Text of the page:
Table 1 outlines the important questions that need to be addressed prior to accepting the routine use of aerosolized antibiotics for the treatment of BLRTI. It is imperative to determine whether aerosolized antibiotics are effective in treating VAP and VAT as well as determining what outcomes can be used to determine their clinical utility. We also need to understand which classes of antibiotics are most effective when administered as aerosols and whether combination aerosol therapy offers advantages over single agents. The duration of treatment is also important, especially if adjunctive aerosolized antibiotics can reduce the overall duration of treatment and the emergence of resistant bacteria. Two pharmaceutical companies are currently conducting programs that are attempting to meet the FDA standards for approval (NCT01969799, NCT01799993). In Scotland, there are three possible verdicts in a criminal trial: guilty, not guilty, and not proven. I ask readers acting as the jury on the use of aerosolized adjunctive antibiotics for BLRTIs to return a verdict of “not proven.” Hopefully, the ongoing clinical trials will allow a more definitive answer soon.

Table Graphic Jump Location
Table 1 Outstanding Questions Regarding Aerosolized Antibiotics for the Treatment of Bacterial Lower Respiratory Tract Infections

BLRTI = bacterial lower respiratory tract infection.

Kollef M.H. .Sherman G. .Ward S. .Fraser V.J. . Inadequate antimicrobial treatment of infections: a risk factor for hospital mortality among critically ill patients. Chest. 1999;115:462-474 [PubMed]journal. [CrossRef] [PubMed]
 
Bell B.G. .Schellevis F. .Stobberingh E. .Goossens H. .Pringle M. . A systematic review and meta-analysis of the effects of antibiotic consumption on antibiotic resistance. BMC Infect Dis. 2014;14:13- [PubMed]journal. [CrossRef] [PubMed]
 
Antimicrobial Resistance: Tackling a crisis for the health and wealth of nations. The Review on Antimicrobial Resistance. Chaired by Jim O'Neill. December 2014.https://amr-review.org/sites/default/files/AMR%20Review%20Paper%20-%20Tackling%20a%20crisis%20for%20the%20health%20and%20wealth%20of%20nations_1.pdf. Accessed April 13, 2016.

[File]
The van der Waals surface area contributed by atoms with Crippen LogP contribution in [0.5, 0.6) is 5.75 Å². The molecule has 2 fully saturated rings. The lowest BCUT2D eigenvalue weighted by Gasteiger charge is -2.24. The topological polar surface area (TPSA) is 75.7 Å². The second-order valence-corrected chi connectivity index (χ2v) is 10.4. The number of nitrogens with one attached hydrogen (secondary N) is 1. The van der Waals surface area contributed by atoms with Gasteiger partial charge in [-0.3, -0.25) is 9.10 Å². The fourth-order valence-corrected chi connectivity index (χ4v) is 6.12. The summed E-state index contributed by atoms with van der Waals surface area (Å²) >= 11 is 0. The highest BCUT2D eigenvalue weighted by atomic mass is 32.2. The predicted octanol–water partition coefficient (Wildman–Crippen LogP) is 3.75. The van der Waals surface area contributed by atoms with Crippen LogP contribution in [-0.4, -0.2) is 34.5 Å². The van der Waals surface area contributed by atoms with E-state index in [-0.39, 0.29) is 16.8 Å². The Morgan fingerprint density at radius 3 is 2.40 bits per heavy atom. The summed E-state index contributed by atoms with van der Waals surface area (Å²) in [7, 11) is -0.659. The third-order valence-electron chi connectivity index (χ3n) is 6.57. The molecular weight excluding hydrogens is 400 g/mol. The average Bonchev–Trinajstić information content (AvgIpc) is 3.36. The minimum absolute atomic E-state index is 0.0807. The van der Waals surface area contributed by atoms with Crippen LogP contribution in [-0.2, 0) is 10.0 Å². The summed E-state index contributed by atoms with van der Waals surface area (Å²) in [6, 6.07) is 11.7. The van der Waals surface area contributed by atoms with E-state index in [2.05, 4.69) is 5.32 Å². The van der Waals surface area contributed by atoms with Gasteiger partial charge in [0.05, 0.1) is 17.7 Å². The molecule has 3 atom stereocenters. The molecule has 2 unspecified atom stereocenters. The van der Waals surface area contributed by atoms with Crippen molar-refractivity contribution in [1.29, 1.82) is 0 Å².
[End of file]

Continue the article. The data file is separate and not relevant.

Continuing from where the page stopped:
Solé-Lleonart C. .Roberts J.A. .Chastre J. .et al Global survey on nebulization of antimicrobial agents in mechanically ventilated patients: a call for international guidelines. Clin Microbiol Infect. 2016;22:359-364 [PubMed]journal. [CrossRef] [PubMed]
 
Martin-Loeches I. .Povoa P. .Rodríguez A. .et al Incidence and prognosis of ventilator-associated tracheobronchitis (TAVeM): a multicentre, prospective, observational study. Lancet Respir Med. 2015;3:859-868 [PubMed]journal. [CrossRef] [PubMed]
 
Prasad P. .Sun J. .Danner R.L. .Natanson C. . Excess deaths associated with tigecycline after approval based on noninferiority trials. Clin Infect Dis. 2012;54:1699-1709 [PubMed]journal. [CrossRef] [PubMed]
 
Ramirez J. .Dartois N. .Gandjini H. .Yan J.L. .Korth-Bradley J. .McGovern P.C. . Randomized phase 2 trial to evaluate the clinical efficacy of two high-dosage tigecycline regimens versus imipenem-cilastatin for treatment of hospital-acquired pneumonia. Antimicrob Agents Chemother. 2013;57:1756-1762 [PubMed]journal. [CrossRef] [PubMed]
 
Awad S.S. .Rodriguez A.H. .Chuang Y.C. .et al A phase 3 randomized double-blind comparison of ceftobiprole medocaril versus ceftazidime plus linezolid for the treatment of hospital-acquired pneumonia. Clin Infect Dis. 2014;59:51-61 [PubMed]journal. [CrossRef] [PubMed]
 
Rodvold K.A. .George J.M. .Yoo L. . Penetration of anti-infective agents into pulmonary epithelial lining fluid. Clin Pharmacokinet. 2011;50:637-664 [PubMed]journal. [CrossRef] [PubMed]
 
Olofsson S.K. .Cars O. . Optimizing drug exposure to minimize selection of antibiotic resistance. Clin Infect Dis. 2007;45:S129-S136 [PubMed]journal. [CrossRef] [PubMed]
 
Kollef M.H. .Hamilton C.W. .Montgomery A.B. . Aerosolized antibiotics: do they add to the treatment of pneumonia? Curr Opin Infect Dis. 2013;26:538-544 [PubMed]journal. [CrossRef] [PubMed]
 
Boe J. .Dennis J.H. .O'Driscoll B.R. .et al European Respiratory Society Guidelines on the use of nebulizers. Eur Respir J. 2001;18:228-242 [PubMed]journal. [CrossRef] [PubMed]